L. V. Hau, S. E. Harris, Z. Dutton, and C. H. Behroozi, “Light speed reduction to 17 meters per second in an ultracold atomic gas,” Nature 397(6720), 594–598 (1999).
[CrossRef]

Haacke, S.

L. Pleumeekers, M. A. Dupertuis, T. Hessler, P. E. Selbmann, S. Haacke, and B. Deveaud, “Longitudinal spatial hole burning and associated nonlinear gain in gain-clamped semiconductor optical amplifiers,” IEEE J. Quantum Electron. 34(5), 879–886 (1998).
[CrossRef]

Hamann, H. F.

Y. A. Vlasov, M. O’Boyle, H. F. Hamann, and S. J. McNab, “Active control of slow light on a chip with photonic crystal waveguides,” Nature 438(7064), 65–69 (2005).
[CrossRef] [PubMed]

Harris, S. E.

L. V. Hau, S. E. Harris, Z. Dutton, and C. H. Behroozi, “Light speed reduction to 17 meters per second in an ultracold atomic gas,” Nature 397(6720), 594–598 (1999).
[CrossRef]

Hau, L. V.

L. V. Hau, S. E. Harris, Z. Dutton, and C. H. Behroozi, “Light speed reduction to 17 meters per second in an ultracold atomic gas,” Nature 397(6720), 594–598 (1999).
[CrossRef]

Herráez, M. G.

Hessler, T.

L. Pleumeekers, M. A. Dupertuis, T. Hessler, P. E. Selbmann, S. Haacke, and B. Deveaud, “Longitudinal spatial hole burning and associated nonlinear gain in gain-clamped semiconductor optical amplifiers,” IEEE J. Quantum Electron. 34(5), 879–886 (1998).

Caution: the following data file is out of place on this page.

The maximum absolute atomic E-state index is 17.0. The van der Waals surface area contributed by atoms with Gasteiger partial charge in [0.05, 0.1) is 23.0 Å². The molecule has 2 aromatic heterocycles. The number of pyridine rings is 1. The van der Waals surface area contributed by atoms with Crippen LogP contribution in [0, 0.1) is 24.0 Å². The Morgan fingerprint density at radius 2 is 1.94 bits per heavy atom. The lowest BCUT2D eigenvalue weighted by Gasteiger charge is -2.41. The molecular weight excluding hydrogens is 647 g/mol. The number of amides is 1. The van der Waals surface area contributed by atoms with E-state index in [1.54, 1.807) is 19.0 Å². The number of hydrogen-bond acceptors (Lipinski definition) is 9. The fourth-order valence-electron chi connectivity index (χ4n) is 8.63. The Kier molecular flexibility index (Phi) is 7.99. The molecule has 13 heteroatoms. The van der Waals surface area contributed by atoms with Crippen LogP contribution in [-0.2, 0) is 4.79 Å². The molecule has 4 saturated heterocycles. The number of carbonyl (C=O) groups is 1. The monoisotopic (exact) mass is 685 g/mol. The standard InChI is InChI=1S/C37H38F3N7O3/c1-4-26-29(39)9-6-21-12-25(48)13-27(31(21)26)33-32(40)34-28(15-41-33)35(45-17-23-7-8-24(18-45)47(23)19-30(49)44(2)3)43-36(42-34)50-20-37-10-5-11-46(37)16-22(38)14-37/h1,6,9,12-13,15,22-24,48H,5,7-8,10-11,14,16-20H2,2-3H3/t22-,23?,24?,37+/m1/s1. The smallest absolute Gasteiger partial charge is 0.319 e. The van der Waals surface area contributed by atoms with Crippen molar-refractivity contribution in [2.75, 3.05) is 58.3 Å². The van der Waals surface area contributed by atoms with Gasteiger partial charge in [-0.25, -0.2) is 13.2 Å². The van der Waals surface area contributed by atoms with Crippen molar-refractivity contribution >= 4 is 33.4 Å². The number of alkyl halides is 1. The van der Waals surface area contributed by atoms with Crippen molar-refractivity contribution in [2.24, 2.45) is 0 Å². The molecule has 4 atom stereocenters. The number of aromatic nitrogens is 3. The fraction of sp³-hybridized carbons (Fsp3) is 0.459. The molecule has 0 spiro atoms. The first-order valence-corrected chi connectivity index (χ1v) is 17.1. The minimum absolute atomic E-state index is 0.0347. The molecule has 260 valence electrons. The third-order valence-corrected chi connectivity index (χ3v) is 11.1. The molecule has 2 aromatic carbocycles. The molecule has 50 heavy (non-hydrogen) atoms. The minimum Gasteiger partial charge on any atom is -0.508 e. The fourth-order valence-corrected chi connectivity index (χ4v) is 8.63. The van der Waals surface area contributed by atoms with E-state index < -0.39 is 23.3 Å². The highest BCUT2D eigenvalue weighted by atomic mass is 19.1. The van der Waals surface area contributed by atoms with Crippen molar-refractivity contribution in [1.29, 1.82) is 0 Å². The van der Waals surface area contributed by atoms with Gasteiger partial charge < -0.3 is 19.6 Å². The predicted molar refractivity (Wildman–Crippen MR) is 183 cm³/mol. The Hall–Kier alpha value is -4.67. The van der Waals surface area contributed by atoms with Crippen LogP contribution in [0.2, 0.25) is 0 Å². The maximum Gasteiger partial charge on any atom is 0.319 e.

[CrossRef]

Jang, J. W.

Jeong, W. G.

Kim, N. J.

Kondratko, P.

Ku, P. C.

Lee, D.

Lepeshkin, N. N.

M. S. Bigelow, N. N. Lepeshkin, and R. W. Boyd, “Observation of ultraslow light propagation in a ruby crystal at room temperature,” Phys. Rev. Lett. 90(11), 113903 (2003).
[CrossRef] [PubMed]

Li, T.

Matsudaira, A.

McNab, S. J.

Y. A. Vlasov, M. O’Boyle, H. F. Hamann, and S. J. McNab, “Active control of slow light on a chip with photonic crystal waveguides,” Nature 438(7064), 65–69 (2005).
[CrossRef] [PubMed]

Nielsen, D.

O’Boyle, M.

Y. A. Vlasov, M. O’Boyle, H. F. Hamann, and S. J. McNab, “Active control of slow light on a chip with photonic crystal waveguides,” Nature 438(7064), 65–69 (2005).
[CrossRef] [PubMed]

Oh, J. M.

Palinginis, P.

Pleumeekers, L.

L. Pleumeekers, M. A. Dupertuis, T. Hessler, P. E. Selbmann, S. Haacke, and B. Deveaud, “Longitudinal spatial hole burning and associated nonlinear gain in gain-clamped semiconductor optical amplifiers,” IEEE J. Quantum Electron. 34(5), 879–886 (1998).